Jennifer Vonk

Jennifer Vonk
Oakland University · Department of Psychology

PhD York University

About

162
Publications
43,029
Reads
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3,348
Citations
Introduction
Comparative and developmental cognition. Studies concept formation, memory, social and physical cognition in human and non-human primates, bears, bats and cats.
Additional affiliations
September 2011 - present
Oakland University
Position
  • Professor (Associate)
August 2011 - September 2017
Oakland University
Position
  • Professor
August 2005 - August 2011
University of Southern Mississippi
Position
  • Professor (Assistant)

Publications

Publications (162)
Article
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Comparative researchers have heavily focused their studies of social cognition on species that live in large social groups, while neglecting other potential predictors of social cognition. African crested porcupines (Hystrix cristata) are relatively rare among mammals in that they are cooperative breeders that pair for life. Little is known about t...
Article
Many species of armadillo demonstrate impressive navigation abilities and may compensate for poor eyesight with a strong sense of smell. We examined which modality four three-banded armadillos and one hairy armadillo prioritized when two cues (olfactory or spatial) previously associated with reward were put in conflict. The armadillos learned to ap...
Chapter
Researchers have studied non-human primate cognition along different paths, including social cognition, planning and causal knowledge, spatial cognition and memory, and gestural communication, as well as comparative studies with humans. This volume describes how primate cognition is studied in labs, zoos, sanctuaries, and in the field, bringing tog...
Article
In the six years since assuming the role as co-editors of this journal, we have witnessed a substantial growth in the reputation and impact of the journal. During our tenure as co-editors in chief, Animal Behavior and Cognition became the first journal specializing in research on nonhuman animals to publish pre-registered reports. Furthermore, we i...
Chapter
Evolution of Learning and Memory Mechanisms is an exploration of laboratory and field research on the many ways that evolution has influenced learning and memory processes, such as associative learning, social learning, and spatial, working, and episodic memory systems. This volume features research by both outstanding early-career scientists as we...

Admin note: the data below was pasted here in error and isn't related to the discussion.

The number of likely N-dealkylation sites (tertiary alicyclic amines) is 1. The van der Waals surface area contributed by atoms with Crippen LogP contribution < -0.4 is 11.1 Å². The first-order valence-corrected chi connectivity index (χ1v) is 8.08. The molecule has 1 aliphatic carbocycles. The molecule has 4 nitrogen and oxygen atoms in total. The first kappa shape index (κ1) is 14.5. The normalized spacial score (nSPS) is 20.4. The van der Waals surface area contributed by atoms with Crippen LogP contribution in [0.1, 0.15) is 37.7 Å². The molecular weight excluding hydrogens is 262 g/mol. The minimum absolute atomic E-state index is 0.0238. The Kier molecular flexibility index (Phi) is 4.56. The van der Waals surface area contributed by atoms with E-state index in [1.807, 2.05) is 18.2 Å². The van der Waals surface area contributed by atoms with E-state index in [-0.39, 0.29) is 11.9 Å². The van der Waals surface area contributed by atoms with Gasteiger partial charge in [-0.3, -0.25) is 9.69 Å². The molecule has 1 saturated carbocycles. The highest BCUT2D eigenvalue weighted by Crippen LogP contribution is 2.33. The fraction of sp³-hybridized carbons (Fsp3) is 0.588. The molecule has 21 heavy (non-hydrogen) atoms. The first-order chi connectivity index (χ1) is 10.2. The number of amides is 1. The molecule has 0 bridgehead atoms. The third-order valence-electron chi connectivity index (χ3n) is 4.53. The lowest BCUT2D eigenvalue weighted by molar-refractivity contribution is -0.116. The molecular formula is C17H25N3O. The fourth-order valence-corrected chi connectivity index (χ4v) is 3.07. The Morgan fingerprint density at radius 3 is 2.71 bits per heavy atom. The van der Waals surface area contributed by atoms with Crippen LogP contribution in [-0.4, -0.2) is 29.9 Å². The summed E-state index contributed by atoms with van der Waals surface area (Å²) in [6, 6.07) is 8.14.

Article
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We adapted the emotional Stroop task developed for primates to test whether gorillas would show response slowing for images of ‘negative’ compared to images of ‘positive’ items placed within previously reinforced borders. Three zoo-housed male gorillas participated in six phases of an emotional Stroop paradigm. In Phase One, they learned to select...
Article
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Decisions about which foods to use during training and enrichment for captive animals may be based on invalid assumptions about individuals’ preferences. It is important to assess the stability of food preferences given that one-time preferences are often used to inform which items are offered over a longer period of time. Presenting preference ass...
Article
The ability to represent approximate quantities appears to be phylogenetically widespread, but the selective pressures and proximate mechanisms favouring this ability remain unknown. We analysed quantity discrimination data from 672 subjects across 33 bird and mammal species, using a novel Bayesian model that combined phylogenetic regression with a...
Article
Rating scales, such as Likert scales, are incredibly flexible and intuitive tools for measuring individuals' rating of agreement with or relative preference for many types of stimuli. For humans, this typically involves ratings of agreement between end points representing distinct attitudes or beliefs; For example, strongly disagree to strongly agr...
Poster
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Comparison of cognitive performance test results to ADHD rating scales
Article
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Other-regarding preferences demonstrated through prosocial behaviors are widely demonstrated in humans but difficult to explain from an evolutionary perspective. Comparative studies have attempted to elucidate the selective pressures for prosocial preferences, with some proposing complex sociality as a mechanism. Macaws, although not cooperative br...
Article
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Sexual attraction is a component of most romantic relationships, making it difficult to disentangle from other motives to invest in relationships. Despite the lack of sexual attraction that characterizes asexuality, many self-identified asexual individuals report the desire to enter a romantic relationship. These understudied individuals provide a...
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In natural environments, bear behavior follows seasonal patterns but the zoo environment differs from the natural environment in several ways, including the presence of zoo visitors. Although typically difficult to disentangle, we were able to tease apart the effects of seasonal changes and visitor density on the visibility and behavior of 10 bears...